Ducktastic

Hamish McColl and Sean Foley
Albery Theatre
(2005)

Publicity image

The Right Size, Hamish McColl and Sean Foley, have moved from their roots in anarchic comedy to a genre advertised as "A New Comedy Spectacular".

Following the tremendous success of their last show, the Morecambe and Wise tribute, The Play What I Wrote, they have kept to a formula that should guarantee commercial success.

The opening curtain rises accompanied by a pretentious Al Pacino voiceover to reveal a spangly McColl in front of a spectacularly glittery image of the solar system.

The plot is minimal as corny, and often smutty, jokes abound and the boys create a show imitating a Siegfried and Roy Las Vegas extravaganza. In fact, it is often closer to another Morecambe and Wise or Tommy Cooper Christmas special with added top notch magic tricks.

Audience members are sucked on stage at a rate of knots including lucky usherette, Tina (Alex Kelly) who yearns for her 15 minutes of fame. She gets it twice over, first being split in two and then revealing a powerful voice in the finale.

The added element this time is a multiple crew of highly-trained ducks jointly playing Daphne. She is a speaking fairy duckmother with the ability to make dreams come true, healing marriages and making bystanders into superstars.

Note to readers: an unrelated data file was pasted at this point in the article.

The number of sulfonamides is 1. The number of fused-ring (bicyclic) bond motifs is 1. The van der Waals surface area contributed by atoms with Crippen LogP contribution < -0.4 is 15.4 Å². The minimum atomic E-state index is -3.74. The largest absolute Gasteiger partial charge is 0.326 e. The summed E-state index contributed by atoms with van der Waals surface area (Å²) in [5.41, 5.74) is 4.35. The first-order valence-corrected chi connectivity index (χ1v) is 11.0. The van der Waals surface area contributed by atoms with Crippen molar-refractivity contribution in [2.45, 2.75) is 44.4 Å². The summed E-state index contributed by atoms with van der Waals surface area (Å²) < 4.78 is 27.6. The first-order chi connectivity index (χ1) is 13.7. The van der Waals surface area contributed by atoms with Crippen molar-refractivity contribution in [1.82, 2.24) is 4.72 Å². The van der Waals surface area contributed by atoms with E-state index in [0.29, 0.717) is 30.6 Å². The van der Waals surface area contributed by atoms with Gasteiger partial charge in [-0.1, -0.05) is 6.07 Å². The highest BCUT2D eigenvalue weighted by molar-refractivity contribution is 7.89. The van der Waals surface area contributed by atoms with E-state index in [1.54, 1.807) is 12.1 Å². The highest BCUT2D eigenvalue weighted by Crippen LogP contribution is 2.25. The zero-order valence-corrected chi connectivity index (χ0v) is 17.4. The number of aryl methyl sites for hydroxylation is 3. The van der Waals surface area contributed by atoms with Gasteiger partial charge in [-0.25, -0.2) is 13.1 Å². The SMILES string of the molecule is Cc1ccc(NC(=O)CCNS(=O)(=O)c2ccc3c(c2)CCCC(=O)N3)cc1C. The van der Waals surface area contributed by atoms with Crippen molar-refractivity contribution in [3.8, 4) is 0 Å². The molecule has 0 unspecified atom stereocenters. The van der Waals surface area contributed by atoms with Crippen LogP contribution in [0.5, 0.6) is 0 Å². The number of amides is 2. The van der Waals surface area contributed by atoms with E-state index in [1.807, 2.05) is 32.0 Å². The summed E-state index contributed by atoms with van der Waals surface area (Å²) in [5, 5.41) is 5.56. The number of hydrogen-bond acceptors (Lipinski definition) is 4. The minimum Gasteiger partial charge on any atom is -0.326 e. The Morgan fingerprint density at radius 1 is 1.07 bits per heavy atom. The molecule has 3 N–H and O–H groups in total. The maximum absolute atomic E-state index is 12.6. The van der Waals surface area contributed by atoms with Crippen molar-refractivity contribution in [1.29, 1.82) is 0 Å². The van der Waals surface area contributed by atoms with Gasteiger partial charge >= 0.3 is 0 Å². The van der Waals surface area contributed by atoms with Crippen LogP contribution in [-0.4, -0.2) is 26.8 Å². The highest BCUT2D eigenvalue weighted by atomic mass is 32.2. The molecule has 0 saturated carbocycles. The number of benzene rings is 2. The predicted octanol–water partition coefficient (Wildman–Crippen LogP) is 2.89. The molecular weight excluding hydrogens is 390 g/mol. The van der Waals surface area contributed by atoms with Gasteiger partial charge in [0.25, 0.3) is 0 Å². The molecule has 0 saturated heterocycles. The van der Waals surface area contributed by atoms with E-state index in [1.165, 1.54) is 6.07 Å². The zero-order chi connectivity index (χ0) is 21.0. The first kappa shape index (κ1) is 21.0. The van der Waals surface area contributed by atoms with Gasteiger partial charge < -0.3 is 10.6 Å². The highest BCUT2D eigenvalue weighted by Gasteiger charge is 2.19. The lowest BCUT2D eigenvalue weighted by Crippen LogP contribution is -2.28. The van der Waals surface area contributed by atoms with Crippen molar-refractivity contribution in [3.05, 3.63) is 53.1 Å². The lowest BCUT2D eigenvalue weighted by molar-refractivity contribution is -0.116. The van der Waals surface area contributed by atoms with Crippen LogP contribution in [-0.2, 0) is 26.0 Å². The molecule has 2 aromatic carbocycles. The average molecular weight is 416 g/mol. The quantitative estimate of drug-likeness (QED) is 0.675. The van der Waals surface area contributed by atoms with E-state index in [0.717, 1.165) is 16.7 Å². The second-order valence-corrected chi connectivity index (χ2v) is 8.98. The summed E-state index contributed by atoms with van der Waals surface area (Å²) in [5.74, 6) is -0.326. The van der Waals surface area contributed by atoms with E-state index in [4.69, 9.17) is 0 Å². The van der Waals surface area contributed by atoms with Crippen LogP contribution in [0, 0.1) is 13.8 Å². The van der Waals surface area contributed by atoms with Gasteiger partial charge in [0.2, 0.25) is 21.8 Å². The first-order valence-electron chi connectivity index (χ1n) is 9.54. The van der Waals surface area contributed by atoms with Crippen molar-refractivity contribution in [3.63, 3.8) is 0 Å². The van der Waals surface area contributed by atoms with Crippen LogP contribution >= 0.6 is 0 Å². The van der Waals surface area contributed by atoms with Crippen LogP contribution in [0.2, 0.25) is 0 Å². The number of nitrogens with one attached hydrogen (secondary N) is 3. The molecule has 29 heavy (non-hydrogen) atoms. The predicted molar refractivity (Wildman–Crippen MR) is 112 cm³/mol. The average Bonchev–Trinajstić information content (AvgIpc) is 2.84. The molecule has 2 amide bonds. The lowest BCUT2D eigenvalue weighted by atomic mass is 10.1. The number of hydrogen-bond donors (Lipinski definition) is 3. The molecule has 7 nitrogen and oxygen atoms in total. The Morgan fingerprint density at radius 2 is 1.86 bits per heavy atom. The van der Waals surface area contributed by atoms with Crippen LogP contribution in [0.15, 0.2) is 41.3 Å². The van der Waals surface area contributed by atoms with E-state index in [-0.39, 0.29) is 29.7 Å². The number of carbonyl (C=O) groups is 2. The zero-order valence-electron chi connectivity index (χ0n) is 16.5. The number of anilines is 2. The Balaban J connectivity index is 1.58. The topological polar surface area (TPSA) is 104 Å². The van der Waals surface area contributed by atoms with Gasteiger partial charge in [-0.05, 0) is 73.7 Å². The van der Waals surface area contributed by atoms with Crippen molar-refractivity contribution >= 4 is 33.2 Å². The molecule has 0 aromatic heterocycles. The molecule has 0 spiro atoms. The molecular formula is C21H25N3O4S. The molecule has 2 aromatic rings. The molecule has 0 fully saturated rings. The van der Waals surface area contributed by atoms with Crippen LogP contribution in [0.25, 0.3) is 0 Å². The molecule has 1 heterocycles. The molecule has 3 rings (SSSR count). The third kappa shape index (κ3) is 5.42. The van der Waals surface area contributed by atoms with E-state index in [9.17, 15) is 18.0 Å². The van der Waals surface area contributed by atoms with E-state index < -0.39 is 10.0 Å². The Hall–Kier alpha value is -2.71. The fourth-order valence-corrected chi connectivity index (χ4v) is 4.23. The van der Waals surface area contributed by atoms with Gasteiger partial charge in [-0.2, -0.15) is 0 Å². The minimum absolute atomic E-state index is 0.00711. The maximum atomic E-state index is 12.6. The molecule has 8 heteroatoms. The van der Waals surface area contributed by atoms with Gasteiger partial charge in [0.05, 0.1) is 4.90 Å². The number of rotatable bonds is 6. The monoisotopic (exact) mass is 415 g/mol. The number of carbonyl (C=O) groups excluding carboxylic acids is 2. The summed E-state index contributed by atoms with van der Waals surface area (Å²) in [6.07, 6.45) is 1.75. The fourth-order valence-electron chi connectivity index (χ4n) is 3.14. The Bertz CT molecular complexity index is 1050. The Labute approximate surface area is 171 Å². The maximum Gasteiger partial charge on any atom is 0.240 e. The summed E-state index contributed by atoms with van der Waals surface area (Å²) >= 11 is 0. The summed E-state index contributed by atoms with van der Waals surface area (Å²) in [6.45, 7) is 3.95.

The two writers are also the stars, revealing acting and physical talent as well as delivering a handful of boppy show songs, the last being the catchy and not easily forgettable Duck Knows. That is accompanied by a mini Busby Berkeley routine which ensures that fans leave the theatre happy.

Like his writers, director Kenneth Branagh has an eye for the startling moment, never more so than in some of the magic illusions during which people (and ducks) appear and disappear with remarkable regularity.

Ducktastic is a lot of fun and makes those who like this kind of show almost sick with laughter. It lacks any serious dramatic depth but that is not its purpose.

Visit our sponsor 1st 4 London Theatre to book tickets for Ducktastic.

Reviewer: Philip Fisher